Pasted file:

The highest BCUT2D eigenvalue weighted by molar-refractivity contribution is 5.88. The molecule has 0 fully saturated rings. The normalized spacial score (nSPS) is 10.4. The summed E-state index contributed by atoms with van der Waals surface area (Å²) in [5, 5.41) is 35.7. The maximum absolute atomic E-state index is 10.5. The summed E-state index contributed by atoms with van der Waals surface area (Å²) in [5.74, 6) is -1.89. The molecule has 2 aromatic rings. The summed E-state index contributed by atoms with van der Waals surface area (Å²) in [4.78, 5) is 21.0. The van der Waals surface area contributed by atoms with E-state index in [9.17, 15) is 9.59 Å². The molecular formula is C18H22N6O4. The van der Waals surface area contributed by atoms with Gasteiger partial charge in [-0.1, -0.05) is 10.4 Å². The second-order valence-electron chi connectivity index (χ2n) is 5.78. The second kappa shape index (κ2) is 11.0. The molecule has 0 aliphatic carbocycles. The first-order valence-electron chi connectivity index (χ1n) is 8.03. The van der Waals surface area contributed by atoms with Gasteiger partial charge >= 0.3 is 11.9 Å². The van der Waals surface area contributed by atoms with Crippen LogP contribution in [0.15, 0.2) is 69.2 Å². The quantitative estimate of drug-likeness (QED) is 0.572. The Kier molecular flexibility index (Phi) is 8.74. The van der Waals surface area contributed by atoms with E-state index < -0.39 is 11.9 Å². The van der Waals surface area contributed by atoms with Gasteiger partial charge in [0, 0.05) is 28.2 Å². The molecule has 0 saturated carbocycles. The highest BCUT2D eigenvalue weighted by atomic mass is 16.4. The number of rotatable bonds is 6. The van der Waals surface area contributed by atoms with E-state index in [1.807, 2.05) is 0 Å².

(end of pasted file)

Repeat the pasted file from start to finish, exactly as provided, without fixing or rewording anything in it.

The highest BCUT2D eigenvalue weighted by molar-refractivity contribution is 5.88. The molecule has 0 fully saturated rings. The normalized spacial score (nSPS) is 10.4. The summed E-state index contributed by atoms with van der Waals surface area (Å²) in [5, 5.41) is 35.7. The maximum absolute atomic E-state index is 10.5. The summed E-state index contributed by atoms with van der Waals surface area (Å²) in [5.74, 6) is -1.89. The molecule has 2 aromatic rings. The summed E-state index contributed by atoms with van der Waals surface area (Å²) in [4.78, 5) is 21.0. The van der Waals surface area contributed by atoms with E-state index in [9.17, 15) is 9.59 Å². The molecular formula is C18H22N6O4. The van der Waals surface area contributed by atoms with Gasteiger partial charge in [-0.1, -0.05) is 10.4 Å². The second-order valence-electron chi connectivity index (χ2n) is 5.78. The second kappa shape index (κ2) is 11.0. The molecule has 0 aliphatic carbocycles. The first-order valence-electron chi connectivity index (χ1n) is 8.03. The van der Waals surface area contributed by atoms with Gasteiger partial charge >= 0.3 is 11.9 Å². The van der Waals surface area contributed by atoms with Crippen LogP contribution in [0.15, 0.2) is 69.2 Å². The quantitative estimate of drug-likeness (QED) is 0.572. The Kier molecular flexibility index (Phi) is 8.74. The van der Waals surface area contributed by atoms with E-state index < -0.39 is 11.9 Å². The van der Waals surface area contributed by atoms with Gasteiger partial charge in [0, 0.05) is 28.2 Å². The molecule has 0 saturated carbocycles. The highest BCUT2D eigenvalue weighted by atomic mass is 16.4. The number of rotatable bonds is 6. The van der Waals surface area contributed by atoms with E-state index in [1.807, 2.05) is 0 Å².